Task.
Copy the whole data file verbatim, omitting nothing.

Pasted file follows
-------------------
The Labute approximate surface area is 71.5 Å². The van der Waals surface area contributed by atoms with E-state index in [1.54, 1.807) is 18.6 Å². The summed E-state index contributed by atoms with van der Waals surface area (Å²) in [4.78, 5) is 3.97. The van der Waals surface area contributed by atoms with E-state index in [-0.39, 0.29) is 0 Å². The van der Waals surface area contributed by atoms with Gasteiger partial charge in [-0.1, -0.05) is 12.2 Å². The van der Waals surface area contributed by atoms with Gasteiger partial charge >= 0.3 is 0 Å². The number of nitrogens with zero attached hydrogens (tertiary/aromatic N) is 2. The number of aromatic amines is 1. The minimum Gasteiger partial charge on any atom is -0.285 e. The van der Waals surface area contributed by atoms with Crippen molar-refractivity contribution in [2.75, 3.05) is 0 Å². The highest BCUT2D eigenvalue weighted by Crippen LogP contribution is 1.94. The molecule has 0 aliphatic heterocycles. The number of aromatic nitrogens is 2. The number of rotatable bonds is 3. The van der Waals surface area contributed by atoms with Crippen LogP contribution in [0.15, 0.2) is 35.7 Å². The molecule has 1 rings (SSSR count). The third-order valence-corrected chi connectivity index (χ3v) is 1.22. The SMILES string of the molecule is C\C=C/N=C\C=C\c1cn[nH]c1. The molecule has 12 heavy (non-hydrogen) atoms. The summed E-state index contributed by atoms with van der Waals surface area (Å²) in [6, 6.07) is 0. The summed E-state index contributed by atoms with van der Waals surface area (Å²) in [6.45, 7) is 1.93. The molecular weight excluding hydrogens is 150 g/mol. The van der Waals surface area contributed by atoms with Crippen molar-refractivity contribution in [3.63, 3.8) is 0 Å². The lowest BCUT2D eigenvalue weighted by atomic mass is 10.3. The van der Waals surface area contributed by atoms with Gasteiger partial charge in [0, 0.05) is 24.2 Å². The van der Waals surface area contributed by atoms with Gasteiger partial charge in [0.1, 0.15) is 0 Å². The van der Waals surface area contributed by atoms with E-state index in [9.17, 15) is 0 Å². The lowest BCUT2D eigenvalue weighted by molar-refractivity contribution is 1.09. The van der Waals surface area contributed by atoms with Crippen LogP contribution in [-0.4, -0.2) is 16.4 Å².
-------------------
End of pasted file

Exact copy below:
The Labute approximate surface area is 71.5 Å². The van der Waals surface area contributed by atoms with E-state index in [1.54, 1.807) is 18.6 Å². The summed E-state index contributed by atoms with van der Waals surface area (Å²) in [4.78, 5) is 3.97. The van der Waals surface area contributed by atoms with E-state index in [-0.39, 0.29) is 0 Å². The van der Waals surface area contributed by atoms with Gasteiger partial charge in [-0.1, -0.05) is 12.2 Å². The van der Waals surface area contributed by atoms with Gasteiger partial charge >= 0.3 is 0 Å². The number of nitrogens with zero attached hydrogens (tertiary/aromatic N) is 2. The number of aromatic amines is 1. The minimum Gasteiger partial charge on any atom is -0.285 e. The van der Waals surface area contributed by atoms with Crippen molar-refractivity contribution in [2.75, 3.05) is 0 Å². The highest BCUT2D eigenvalue weighted by Crippen LogP contribution is 1.94. The molecule has 0 aliphatic heterocycles. The number of aromatic nitrogens is 2. The number of rotatable bonds is 3. The van der Waals surface area contributed by atoms with Crippen LogP contribution in [0.15, 0.2) is 35.7 Å². The molecule has 1 rings (SSSR count). The third-order valence-corrected chi connectivity index (χ3v) is 1.22. The SMILES string of the molecule is C\C=C/N=C\C=C\c1cn[nH]c1. The molecule has 12 heavy (non-hydrogen) atoms. The summed E-state index contributed by atoms with van der Waals surface area (Å²) in [6, 6.07) is 0. The summed E-state index contributed by atoms with van der Waals surface area (Å²) in [6.45, 7) is 1.93. The molecular weight excluding hydrogens is 150 g/mol. The van der Waals surface area contributed by atoms with Crippen molar-refractivity contribution in [3.63, 3.8) is 0 Å². The lowest BCUT2D eigenvalue weighted by atomic mass is 10.3. The van der Waals surface area contributed by atoms with Gasteiger partial charge in [0, 0.05) is 24.2 Å². The van der Waals surface area contributed by atoms with Gasteiger partial charge in [0.1, 0.15) is 0 Å². The van der Waals surface area contributed by atoms with E-state index in [9.17, 15) is 0 Å². The lowest BCUT2D eigenvalue weighted by molar-refractivity contribution is 1.09. The van der Waals surface area contributed by atoms with Crippen LogP contribution in [-0.4, -0.2) is 16.4 Å².